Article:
Post-War Middle-Class Housing. Models, Construction and Change
Edited by Gaia Caramellino and Federico Zanfi
Bern, Peter Lang, 2015

Essays by: Eveline Althaus, Anahi Ballent, Wouter Bervoets, Gaia Caramellino, Filippo De Pieri, Els De Vos, Lionel Engrand, Débora Félix, Filipa Fiúza, Marie Antoinette Glaser, Chiara Ingrosso, Jonathan Massey, Luca Molinari, Daniel Rincón De La Vega, Susanne Schindler, Matthew Soules, Juliette Spertus, Ioanna Theocharopoulou, Marijn van de Weijer, Marieke van Roij, Ana Vaz Milheiro, Rogério Vieira de Almeida, Federico Zanfi.

Stefano Graziani, Milan, 2012

Post-war middle-class housing played a key role in constructing and transforming the cities of Europe and America, deeply impacting today’s urban landscape. And yet, this stock has been underrepresented in a literature mostly focused on public housing and the work of a few master architects.
This book is the first attempt to explore such housing from an international perspective. It provides a comparative insight into the processes of construction, occupation and transformation of residential architecture built for the middle-classes in 12 different countries between the 1950s and 1970s. It investigates the role of models, actors and policies that shaped the middle-class city, tracing geographies, chronologies and forms of development that often cross national frontiers.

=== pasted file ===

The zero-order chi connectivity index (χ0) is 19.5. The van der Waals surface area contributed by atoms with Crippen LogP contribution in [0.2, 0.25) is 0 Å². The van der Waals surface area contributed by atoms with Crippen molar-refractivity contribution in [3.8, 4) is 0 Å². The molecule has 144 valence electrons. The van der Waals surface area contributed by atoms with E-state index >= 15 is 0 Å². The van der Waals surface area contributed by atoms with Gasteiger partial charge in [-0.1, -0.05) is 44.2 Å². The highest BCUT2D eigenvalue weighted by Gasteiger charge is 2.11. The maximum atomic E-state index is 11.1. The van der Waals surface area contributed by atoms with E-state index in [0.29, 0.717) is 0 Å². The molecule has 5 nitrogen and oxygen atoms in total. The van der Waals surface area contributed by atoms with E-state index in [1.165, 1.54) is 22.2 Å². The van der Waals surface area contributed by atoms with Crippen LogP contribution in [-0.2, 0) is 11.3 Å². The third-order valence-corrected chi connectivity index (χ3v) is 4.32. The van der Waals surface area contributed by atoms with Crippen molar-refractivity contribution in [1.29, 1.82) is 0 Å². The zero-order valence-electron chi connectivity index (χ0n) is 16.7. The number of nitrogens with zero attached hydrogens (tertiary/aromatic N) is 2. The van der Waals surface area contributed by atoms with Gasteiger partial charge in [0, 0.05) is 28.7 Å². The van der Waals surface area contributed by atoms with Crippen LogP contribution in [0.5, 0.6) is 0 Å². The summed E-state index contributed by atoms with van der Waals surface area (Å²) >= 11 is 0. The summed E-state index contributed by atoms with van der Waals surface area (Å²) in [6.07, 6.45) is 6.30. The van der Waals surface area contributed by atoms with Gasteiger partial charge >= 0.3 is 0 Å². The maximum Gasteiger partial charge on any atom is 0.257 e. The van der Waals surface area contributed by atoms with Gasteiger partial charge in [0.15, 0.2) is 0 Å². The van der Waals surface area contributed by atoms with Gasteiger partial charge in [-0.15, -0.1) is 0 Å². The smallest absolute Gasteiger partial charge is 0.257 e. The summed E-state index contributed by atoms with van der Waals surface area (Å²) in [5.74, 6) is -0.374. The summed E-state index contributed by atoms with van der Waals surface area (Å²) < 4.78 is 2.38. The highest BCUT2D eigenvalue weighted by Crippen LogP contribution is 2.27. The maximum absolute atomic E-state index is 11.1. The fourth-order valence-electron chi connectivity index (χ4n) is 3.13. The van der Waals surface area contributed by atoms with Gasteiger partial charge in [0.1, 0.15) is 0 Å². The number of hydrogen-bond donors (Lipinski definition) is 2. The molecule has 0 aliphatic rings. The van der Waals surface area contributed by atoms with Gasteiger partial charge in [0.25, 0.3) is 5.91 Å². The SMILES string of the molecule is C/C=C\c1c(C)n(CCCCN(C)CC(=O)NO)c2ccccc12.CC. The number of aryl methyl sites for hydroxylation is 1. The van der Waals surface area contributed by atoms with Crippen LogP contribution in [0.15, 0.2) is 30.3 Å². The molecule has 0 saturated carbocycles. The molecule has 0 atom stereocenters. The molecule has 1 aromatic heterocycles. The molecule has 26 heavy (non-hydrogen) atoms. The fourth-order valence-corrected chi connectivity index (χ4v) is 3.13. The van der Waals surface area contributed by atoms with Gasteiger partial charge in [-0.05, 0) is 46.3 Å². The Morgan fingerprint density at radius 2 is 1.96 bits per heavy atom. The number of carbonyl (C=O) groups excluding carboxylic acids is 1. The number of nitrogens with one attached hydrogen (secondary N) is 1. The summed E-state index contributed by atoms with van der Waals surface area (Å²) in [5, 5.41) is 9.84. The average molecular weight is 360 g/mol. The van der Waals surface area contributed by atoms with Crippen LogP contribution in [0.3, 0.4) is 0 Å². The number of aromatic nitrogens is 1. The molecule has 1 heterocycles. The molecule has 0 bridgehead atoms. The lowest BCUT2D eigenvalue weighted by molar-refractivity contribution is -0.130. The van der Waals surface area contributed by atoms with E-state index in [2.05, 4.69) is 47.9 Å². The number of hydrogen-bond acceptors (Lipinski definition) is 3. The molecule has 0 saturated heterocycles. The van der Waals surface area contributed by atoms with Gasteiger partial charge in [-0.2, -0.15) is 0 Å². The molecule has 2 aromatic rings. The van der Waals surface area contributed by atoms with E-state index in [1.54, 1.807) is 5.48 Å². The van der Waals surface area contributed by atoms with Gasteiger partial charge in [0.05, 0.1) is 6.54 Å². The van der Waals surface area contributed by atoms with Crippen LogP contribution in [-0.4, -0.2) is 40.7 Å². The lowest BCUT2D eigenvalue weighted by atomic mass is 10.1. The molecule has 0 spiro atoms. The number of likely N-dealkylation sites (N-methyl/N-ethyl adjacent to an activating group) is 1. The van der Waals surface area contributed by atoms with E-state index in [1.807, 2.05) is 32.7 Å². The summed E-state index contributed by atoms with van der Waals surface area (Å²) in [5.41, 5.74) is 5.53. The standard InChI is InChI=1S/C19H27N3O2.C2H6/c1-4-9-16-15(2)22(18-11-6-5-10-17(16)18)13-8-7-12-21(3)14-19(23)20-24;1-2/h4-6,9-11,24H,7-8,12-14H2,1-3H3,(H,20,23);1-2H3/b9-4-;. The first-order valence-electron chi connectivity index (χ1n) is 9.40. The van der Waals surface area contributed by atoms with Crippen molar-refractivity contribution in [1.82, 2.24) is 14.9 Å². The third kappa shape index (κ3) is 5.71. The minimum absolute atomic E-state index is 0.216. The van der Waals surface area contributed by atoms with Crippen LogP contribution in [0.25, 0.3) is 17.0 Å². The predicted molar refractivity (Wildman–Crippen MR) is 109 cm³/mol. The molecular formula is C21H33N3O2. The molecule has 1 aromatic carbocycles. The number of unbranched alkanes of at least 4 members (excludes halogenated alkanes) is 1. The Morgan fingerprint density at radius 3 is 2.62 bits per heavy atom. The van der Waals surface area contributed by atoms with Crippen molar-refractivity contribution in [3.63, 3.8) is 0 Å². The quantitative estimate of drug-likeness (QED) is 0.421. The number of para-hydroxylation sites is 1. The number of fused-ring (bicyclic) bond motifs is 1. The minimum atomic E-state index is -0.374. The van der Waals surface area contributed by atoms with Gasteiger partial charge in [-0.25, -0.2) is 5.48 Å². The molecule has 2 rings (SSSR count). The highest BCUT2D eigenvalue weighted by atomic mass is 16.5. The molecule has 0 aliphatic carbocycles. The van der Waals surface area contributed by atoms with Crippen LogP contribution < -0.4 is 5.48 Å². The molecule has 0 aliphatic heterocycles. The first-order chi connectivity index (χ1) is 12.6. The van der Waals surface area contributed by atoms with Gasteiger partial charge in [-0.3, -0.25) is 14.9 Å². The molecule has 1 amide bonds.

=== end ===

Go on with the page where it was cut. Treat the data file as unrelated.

This study is particularly relevant today within the context of «fragilization» which affects the middle-classes, challenging, as it does, the urban role played by this residential heritage in the light of technological obsolescence, trends in patterns of homeownership, as well as social and generational changes.

This book was conceived and realized within the research project “Architectures for the Middle-Class in Italy, 1950s–1970s”, funded by the Italian Ministry of Education, University and Research through the “Firb-Future in research” programme. The website of the research project is here.